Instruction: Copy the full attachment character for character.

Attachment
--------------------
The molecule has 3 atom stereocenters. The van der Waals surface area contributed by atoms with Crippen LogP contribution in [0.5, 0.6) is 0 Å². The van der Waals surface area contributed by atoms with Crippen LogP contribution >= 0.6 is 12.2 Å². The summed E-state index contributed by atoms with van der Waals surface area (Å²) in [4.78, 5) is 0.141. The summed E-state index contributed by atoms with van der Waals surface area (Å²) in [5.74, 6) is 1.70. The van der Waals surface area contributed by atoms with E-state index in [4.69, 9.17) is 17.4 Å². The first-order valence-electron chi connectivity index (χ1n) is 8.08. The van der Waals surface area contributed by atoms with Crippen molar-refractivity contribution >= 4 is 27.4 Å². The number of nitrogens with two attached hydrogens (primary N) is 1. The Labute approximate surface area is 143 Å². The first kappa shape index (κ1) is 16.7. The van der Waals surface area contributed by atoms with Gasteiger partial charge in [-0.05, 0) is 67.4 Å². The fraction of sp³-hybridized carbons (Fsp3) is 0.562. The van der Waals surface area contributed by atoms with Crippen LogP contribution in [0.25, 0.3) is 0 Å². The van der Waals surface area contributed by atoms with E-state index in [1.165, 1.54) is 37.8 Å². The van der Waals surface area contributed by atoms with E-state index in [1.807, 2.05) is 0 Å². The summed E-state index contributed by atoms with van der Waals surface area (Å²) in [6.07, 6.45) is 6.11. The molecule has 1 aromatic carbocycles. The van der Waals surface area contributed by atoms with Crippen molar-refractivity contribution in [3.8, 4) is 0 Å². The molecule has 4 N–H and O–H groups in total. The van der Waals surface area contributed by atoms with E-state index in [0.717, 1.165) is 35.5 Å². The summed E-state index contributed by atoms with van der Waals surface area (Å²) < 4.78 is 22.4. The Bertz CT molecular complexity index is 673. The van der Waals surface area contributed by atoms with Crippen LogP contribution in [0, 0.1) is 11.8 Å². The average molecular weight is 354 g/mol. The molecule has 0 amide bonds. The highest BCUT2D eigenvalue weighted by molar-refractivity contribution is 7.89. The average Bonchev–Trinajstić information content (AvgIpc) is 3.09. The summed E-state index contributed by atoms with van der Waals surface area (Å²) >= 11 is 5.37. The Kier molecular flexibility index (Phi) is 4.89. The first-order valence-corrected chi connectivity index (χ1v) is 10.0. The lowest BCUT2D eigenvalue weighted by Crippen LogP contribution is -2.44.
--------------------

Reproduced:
The molecule has 3 atom stereocenters. The van der Waals surface area contributed by atoms with Crippen LogP contribution in [0.5, 0.6) is 0 Å². The van der Waals surface area contributed by atoms with Crippen LogP contribution >= 0.6 is 12.2 Å². The summed E-state index contributed by atoms with van der Waals surface area (Å²) in [4.78, 5) is 0.141. The summed E-state index contributed by atoms with van der Waals surface area (Å²) in [5.74, 6) is 1.70. The van der Waals surface area contributed by atoms with E-state index in [4.69, 9.17) is 17.4 Å². The first-order valence-electron chi connectivity index (χ1n) is 8.08. The van der Waals surface area contributed by atoms with Crippen molar-refractivity contribution >= 4 is 27.4 Å². The number of nitrogens with two attached hydrogens (primary N) is 1. The Labute approximate surface area is 143 Å². The first kappa shape index (κ1) is 16.7. The van der Waals surface area contributed by atoms with Gasteiger partial charge in [-0.05, 0) is 67.4 Å². The fraction of sp³-hybridized carbons (Fsp3) is 0.562. The van der Waals surface area contributed by atoms with Crippen LogP contribution in [0.25, 0.3) is 0 Å². The van der Waals surface area contributed by atoms with E-state index in [1.165, 1.54) is 37.8 Å². The van der Waals surface area contributed by atoms with E-state index in [1.807, 2.05) is 0 Å². The summed E-state index contributed by atoms with van der Waals surface area (Å²) in [6.07, 6.45) is 6.11. The molecule has 1 aromatic carbocycles. The van der Waals surface area contributed by atoms with Crippen molar-refractivity contribution in [3.8, 4) is 0 Å². The molecule has 4 N–H and O–H groups in total. The van der Waals surface area contributed by atoms with E-state index in [0.717, 1.165) is 35.5 Å². The summed E-state index contributed by atoms with van der Waals surface area (Å²) < 4.78 is 22.4. The Bertz CT molecular complexity index is 673. The van der Waals surface area contributed by atoms with Crippen LogP contribution in [0, 0.1) is 11.8 Å². The average molecular weight is 354 g/mol. The molecule has 0 amide bonds. The highest BCUT2D eigenvalue weighted by molar-refractivity contribution is 7.89. The average Bonchev–Trinajstić information content (AvgIpc) is 3.09. The summed E-state index contributed by atoms with van der Waals surface area (Å²) >= 11 is 5.37. The Kier molecular flexibility index (Phi) is 4.89. The first-order valence-corrected chi connectivity index (χ1v) is 10.0. The lowest BCUT2D eigenvalue weighted by Crippen LogP contribution is -2.44.